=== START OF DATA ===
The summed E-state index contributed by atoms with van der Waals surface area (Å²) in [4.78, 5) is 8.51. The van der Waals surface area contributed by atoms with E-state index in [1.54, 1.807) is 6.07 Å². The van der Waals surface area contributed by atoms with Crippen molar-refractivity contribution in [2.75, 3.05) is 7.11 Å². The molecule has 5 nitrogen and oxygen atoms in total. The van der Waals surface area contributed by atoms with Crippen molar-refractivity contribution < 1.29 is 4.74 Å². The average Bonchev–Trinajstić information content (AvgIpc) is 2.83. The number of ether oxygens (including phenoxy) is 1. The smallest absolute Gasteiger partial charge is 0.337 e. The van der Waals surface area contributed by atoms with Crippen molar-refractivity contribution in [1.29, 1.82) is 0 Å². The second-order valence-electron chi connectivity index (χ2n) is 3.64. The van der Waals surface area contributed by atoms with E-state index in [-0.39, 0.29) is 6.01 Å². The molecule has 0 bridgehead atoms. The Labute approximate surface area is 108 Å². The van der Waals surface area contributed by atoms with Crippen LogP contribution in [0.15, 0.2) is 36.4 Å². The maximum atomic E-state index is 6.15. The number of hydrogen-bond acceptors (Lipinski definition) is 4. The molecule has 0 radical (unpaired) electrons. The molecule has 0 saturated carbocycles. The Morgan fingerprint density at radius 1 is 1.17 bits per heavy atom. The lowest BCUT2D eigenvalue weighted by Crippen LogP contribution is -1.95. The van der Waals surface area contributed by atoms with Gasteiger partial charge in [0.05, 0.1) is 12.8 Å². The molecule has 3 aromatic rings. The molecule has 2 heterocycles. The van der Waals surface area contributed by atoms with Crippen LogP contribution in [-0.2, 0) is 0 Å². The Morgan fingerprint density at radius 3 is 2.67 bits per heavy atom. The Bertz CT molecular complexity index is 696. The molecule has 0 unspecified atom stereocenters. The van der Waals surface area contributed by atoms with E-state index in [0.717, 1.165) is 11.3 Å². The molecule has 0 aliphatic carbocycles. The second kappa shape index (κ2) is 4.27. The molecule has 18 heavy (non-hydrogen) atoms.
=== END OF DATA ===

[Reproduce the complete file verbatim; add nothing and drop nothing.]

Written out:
The summed E-state index contributed by atoms with van der Waals surface area (Å²) in [4.78, 5) is 8.51. The van der Waals surface area contributed by atoms with E-state index in [1.54, 1.807) is 6.07 Å². The van der Waals surface area contributed by atoms with Crippen molar-refractivity contribution in [2.75, 3.05) is 7.11 Å². The molecule has 5 nitrogen and oxygen atoms in total. The van der Waals surface area contributed by atoms with Crippen molar-refractivity contribution < 1.29 is 4.74 Å². The average Bonchev–Trinajstić information content (AvgIpc) is 2.83. The number of ether oxygens (including phenoxy) is 1. The smallest absolute Gasteiger partial charge is 0.337 e. The van der Waals surface area contributed by atoms with Crippen molar-refractivity contribution in [1.29, 1.82) is 0 Å². The second-order valence-electron chi connectivity index (χ2n) is 3.64. The van der Waals surface area contributed by atoms with E-state index in [-0.39, 0.29) is 6.01 Å². The molecule has 0 bridgehead atoms. The Labute approximate surface area is 108 Å². The van der Waals surface area contributed by atoms with Crippen LogP contribution in [0.15, 0.2) is 36.4 Å². The maximum atomic E-state index is 6.15. The number of hydrogen-bond acceptors (Lipinski definition) is 4. The molecule has 0 radical (unpaired) electrons. The molecule has 0 saturated carbocycles. The Morgan fingerprint density at radius 1 is 1.17 bits per heavy atom. The lowest BCUT2D eigenvalue weighted by Crippen LogP contribution is -1.95. The van der Waals surface area contributed by atoms with Gasteiger partial charge in [0.05, 0.1) is 12.8 Å². The molecule has 3 aromatic rings. The molecule has 2 heterocycles. The van der Waals surface area contributed by atoms with Crippen LogP contribution in [-0.2, 0) is 0 Å². The Morgan fingerprint density at radius 3 is 2.67 bits per heavy atom. The Bertz CT molecular complexity index is 696. The molecule has 0 unspecified atom stereocenters. The van der Waals surface area contributed by atoms with E-state index in [0.717, 1.165) is 11.3 Å². The molecule has 0 aliphatic carbocycles. The second kappa shape index (κ2) is 4.27. The molecule has 18 heavy (non-hydrogen) atoms.